The CIA finds itself in the midst of a Wikileaks expose, with 8,761 documents showing how the premier US intelligence agency uses tools to breaks into apps, phones and other devices. However, more than CIA, it seems this expose will hit the tech industry hard. Because, some of the details in the leaks seems to suggest there are vulnerabilities in both iOS and Android, the top operating systems for communication devices these days.
While CIA hackers tapped into smartphones and computers, even some of the apps thought to be secure, they used programme called Weeping Angel to monitor those using the Samsung F8000 smart television even though they appeared to be power off. Suddenly, all those people who keep a piece of tape to cover their computer cameras don’t appear all that stupid.
Edward Snowden has a point when he says these leaks actually underline the vulnerabilities in Android and iOS and not in apps in WhatsApp and Signal. How else could the CIA hack into a smartphone television that is not even on.
In fact, he suggests the security agencies were paying to keep some software unsafe.
Scarily, WikiLieaks claims that the documents show how CIA’s Mobile Development Branch creates malware to infest iOS and Android devices. It claims the CIA “arsenal” has “numerous local and remote “zero days” developed by CIA or obtained from GCHQ, NSA, FBI or purchased from cyber arms contractors such as Baitshop”. Though Apple has just 14.5 per cent share of the global smartphone market, the CIA has a disproportionate interest in its devices are they are more popular among the political, diplomatic and business elite.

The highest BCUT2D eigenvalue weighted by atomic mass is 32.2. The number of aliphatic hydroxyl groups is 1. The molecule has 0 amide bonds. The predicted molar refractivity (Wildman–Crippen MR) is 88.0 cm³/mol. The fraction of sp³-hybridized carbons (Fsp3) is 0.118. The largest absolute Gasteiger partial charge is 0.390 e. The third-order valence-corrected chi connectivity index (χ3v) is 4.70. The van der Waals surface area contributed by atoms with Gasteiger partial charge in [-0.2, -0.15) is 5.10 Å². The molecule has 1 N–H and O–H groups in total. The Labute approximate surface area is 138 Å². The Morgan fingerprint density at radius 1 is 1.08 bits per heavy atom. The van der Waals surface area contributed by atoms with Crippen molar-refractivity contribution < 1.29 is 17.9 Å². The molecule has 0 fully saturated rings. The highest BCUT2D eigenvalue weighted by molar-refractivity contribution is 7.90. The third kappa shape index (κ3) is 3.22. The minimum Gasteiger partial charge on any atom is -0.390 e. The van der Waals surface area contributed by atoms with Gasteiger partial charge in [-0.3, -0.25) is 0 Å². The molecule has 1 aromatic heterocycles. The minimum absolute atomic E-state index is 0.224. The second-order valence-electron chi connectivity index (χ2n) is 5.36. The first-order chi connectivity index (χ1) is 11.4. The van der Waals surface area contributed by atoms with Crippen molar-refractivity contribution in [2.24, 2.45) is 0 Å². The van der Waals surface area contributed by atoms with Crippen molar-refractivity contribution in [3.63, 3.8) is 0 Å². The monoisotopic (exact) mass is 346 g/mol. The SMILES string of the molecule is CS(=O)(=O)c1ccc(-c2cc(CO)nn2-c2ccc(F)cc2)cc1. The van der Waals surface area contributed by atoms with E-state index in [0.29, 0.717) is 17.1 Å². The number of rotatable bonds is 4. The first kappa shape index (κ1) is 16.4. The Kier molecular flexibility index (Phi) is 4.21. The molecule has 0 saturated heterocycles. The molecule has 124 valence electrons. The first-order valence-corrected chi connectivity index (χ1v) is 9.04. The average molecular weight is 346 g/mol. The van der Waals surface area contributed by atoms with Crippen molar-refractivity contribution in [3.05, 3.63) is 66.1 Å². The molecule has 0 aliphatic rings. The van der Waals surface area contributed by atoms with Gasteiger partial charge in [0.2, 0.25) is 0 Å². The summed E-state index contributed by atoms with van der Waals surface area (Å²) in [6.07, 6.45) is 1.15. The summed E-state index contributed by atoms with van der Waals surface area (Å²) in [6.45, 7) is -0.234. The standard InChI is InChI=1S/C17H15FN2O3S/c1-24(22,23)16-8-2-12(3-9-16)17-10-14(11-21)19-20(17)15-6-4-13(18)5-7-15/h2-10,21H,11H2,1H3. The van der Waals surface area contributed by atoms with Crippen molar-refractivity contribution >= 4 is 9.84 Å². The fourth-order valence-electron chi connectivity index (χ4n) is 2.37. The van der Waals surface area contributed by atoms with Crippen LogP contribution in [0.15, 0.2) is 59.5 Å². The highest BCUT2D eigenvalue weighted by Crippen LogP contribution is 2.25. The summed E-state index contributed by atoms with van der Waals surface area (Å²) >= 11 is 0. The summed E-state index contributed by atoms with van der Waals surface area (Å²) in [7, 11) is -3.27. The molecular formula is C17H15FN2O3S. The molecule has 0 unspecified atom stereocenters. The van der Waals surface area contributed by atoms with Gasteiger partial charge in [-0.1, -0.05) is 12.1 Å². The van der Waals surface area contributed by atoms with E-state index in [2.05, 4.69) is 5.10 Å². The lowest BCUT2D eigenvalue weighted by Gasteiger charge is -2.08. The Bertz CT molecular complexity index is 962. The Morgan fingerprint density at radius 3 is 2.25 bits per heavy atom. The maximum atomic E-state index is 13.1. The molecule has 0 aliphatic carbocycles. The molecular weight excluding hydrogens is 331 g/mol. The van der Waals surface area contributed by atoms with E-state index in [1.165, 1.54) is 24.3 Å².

Now, these operating systems are no longer limited to smartphones or tablets, as everything from cars to refrigerators are becoming smart and use Android or iOS for this dose of intelligence. This is where the so-called ‘Fake Off’ mode in these Samsung smart television were apparently developed in collaboration with the British Intelligence agencies could be damaging for the entire smart-this-smart-that industry.
In the end, the leaks just suggest that it might not be a really smart thing to keep adding one smart device after the other to your portfolio, especially if you are one of those the security agencies might have any interest in. These days that could mean you are just a student with some outspoken views or a journalist who asks too many uncomfortable questions.